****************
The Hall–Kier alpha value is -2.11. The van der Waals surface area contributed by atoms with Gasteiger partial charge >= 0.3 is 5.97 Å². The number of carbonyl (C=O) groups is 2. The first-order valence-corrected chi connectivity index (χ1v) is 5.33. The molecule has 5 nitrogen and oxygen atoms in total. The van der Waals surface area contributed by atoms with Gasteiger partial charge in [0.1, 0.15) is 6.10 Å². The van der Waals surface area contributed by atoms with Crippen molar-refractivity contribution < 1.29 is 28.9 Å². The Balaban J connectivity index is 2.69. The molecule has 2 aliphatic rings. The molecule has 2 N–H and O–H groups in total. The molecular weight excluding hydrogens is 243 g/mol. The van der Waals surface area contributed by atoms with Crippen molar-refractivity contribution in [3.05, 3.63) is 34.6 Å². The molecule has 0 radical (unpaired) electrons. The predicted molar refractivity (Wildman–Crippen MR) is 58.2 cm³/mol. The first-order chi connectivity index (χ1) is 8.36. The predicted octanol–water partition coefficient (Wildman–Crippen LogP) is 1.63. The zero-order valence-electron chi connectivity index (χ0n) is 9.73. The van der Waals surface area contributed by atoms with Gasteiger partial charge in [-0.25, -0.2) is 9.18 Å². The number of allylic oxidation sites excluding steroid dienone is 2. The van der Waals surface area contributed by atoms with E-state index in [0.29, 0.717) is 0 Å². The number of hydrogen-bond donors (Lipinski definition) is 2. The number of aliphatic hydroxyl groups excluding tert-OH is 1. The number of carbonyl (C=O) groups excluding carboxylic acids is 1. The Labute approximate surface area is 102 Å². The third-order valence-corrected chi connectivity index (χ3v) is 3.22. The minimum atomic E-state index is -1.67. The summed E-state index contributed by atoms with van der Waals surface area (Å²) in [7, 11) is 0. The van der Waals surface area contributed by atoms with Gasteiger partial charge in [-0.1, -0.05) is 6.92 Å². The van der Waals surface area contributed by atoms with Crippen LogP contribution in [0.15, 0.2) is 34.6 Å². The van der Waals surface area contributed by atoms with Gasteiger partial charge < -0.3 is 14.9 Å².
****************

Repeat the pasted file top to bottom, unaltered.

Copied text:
The Hall–Kier alpha value is -2.11. The van der Waals surface area contributed by atoms with Gasteiger partial charge >= 0.3 is 5.97 Å². The number of carbonyl (C=O) groups is 2. The first-order valence-corrected chi connectivity index (χ1v) is 5.33. The molecule has 5 nitrogen and oxygen atoms in total. The van der Waals surface area contributed by atoms with Gasteiger partial charge in [0.1, 0.15) is 6.10 Å². The van der Waals surface area contributed by atoms with Crippen molar-refractivity contribution < 1.29 is 28.9 Å². The Balaban J connectivity index is 2.69. The molecule has 2 aliphatic rings. The molecule has 2 N–H and O–H groups in total. The molecular weight excluding hydrogens is 243 g/mol. The van der Waals surface area contributed by atoms with Crippen molar-refractivity contribution in [3.05, 3.63) is 34.6 Å². The molecule has 0 radical (unpaired) electrons. The predicted molar refractivity (Wildman–Crippen MR) is 58.2 cm³/mol. The first-order chi connectivity index (χ1) is 8.36. The predicted octanol–water partition coefficient (Wildman–Crippen LogP) is 1.63. The zero-order valence-electron chi connectivity index (χ0n) is 9.73. The van der Waals surface area contributed by atoms with Gasteiger partial charge in [-0.25, -0.2) is 9.18 Å². The number of allylic oxidation sites excluding steroid dienone is 2. The van der Waals surface area contributed by atoms with E-state index in [0.29, 0.717) is 0 Å². The number of hydrogen-bond donors (Lipinski definition) is 2. The number of aliphatic hydroxyl groups excluding tert-OH is 1. The number of carbonyl (C=O) groups excluding carboxylic acids is 1. The Labute approximate surface area is 102 Å². The third-order valence-corrected chi connectivity index (χ3v) is 3.22. The minimum atomic E-state index is -1.67. The summed E-state index contributed by atoms with van der Waals surface area (Å²) in [7, 11) is 0. The van der Waals surface area contributed by atoms with Gasteiger partial charge in [-0.1, -0.05) is 6.92 Å². The van der Waals surface area contributed by atoms with Crippen LogP contribution in [0.15, 0.2) is 34.6 Å². The van der Waals surface area contributed by atoms with Gasteiger partial charge < -0.3 is 14.9 Å².